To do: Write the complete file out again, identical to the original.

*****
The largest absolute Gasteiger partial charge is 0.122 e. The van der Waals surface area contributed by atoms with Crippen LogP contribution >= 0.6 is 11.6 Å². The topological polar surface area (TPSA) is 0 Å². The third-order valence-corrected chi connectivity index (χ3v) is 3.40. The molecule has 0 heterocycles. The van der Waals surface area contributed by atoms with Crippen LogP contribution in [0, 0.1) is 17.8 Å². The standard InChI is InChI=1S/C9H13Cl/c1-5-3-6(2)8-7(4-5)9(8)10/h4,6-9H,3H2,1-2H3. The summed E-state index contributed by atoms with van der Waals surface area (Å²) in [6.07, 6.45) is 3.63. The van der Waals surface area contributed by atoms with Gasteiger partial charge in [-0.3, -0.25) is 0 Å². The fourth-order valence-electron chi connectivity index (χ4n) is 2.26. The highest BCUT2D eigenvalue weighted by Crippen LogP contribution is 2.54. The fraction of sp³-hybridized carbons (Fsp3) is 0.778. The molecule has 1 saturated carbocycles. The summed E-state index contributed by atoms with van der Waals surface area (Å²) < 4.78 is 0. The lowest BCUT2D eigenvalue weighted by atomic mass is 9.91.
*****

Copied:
The largest absolute Gasteiger partial charge is 0.122 e. The van der Waals surface area contributed by atoms with Crippen LogP contribution >= 0.6 is 11.6 Å². The topological polar surface area (TPSA) is 0 Å². The third-order valence-corrected chi connectivity index (χ3v) is 3.40. The molecule has 0 heterocycles. The van der Waals surface area contributed by atoms with Crippen LogP contribution in [0, 0.1) is 17.8 Å². The standard InChI is InChI=1S/C9H13Cl/c1-5-3-6(2)8-7(4-5)9(8)10/h4,6-9H,3H2,1-2H3. The summed E-state index contributed by atoms with van der Waals surface area (Å²) in [6.07, 6.45) is 3.63. The van der Waals surface area contributed by atoms with Gasteiger partial charge in [-0.3, -0.25) is 0 Å². The fourth-order valence-electron chi connectivity index (χ4n) is 2.26. The highest BCUT2D eigenvalue weighted by Crippen LogP contribution is 2.54. The fraction of sp³-hybridized carbons (Fsp3) is 0.778. The molecule has 1 saturated carbocycles. The summed E-state index contributed by atoms with van der Waals surface area (Å²) < 4.78 is 0. The lowest BCUT2D eigenvalue weighted by atomic mass is 9.91.